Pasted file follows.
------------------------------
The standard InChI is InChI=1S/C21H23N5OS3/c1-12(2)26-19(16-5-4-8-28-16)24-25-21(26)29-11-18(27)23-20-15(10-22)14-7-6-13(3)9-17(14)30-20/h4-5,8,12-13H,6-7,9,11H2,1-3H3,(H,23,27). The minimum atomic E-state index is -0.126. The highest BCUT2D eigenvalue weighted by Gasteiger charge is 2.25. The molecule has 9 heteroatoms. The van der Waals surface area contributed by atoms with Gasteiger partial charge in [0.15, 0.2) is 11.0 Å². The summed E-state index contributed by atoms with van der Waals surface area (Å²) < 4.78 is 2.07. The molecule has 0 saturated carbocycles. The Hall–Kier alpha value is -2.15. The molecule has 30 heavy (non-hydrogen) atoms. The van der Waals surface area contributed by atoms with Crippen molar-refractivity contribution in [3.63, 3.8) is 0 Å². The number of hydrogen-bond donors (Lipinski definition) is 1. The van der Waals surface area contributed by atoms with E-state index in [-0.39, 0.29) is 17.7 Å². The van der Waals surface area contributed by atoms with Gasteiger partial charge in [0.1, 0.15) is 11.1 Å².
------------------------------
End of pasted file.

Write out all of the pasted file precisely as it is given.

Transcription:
The standard InChI is InChI=1S/C21H23N5OS3/c1-12(2)26-19(16-5-4-8-28-16)24-25-21(26)29-11-18(27)23-20-15(10-22)14-7-6-13(3)9-17(14)30-20/h4-5,8,12-13H,6-7,9,11H2,1-3H3,(H,23,27). The minimum atomic E-state index is -0.126. The highest BCUT2D eigenvalue weighted by Gasteiger charge is 2.25. The molecule has 9 heteroatoms. The van der Waals surface area contributed by atoms with Gasteiger partial charge in [0.15, 0.2) is 11.0 Å². The summed E-state index contributed by atoms with van der Waals surface area (Å²) < 4.78 is 2.07. The molecule has 0 saturated carbocycles. The Hall–Kier alpha value is -2.15. The molecule has 30 heavy (non-hydrogen) atoms. The van der Waals surface area contributed by atoms with Crippen molar-refractivity contribution in [3.63, 3.8) is 0 Å². The number of hydrogen-bond donors (Lipinski definition) is 1. The van der Waals surface area contributed by atoms with E-state index in [-0.39, 0.29) is 17.7 Å². The van der Waals surface area contributed by atoms with Gasteiger partial charge in [0.1, 0.15) is 11.1 Å².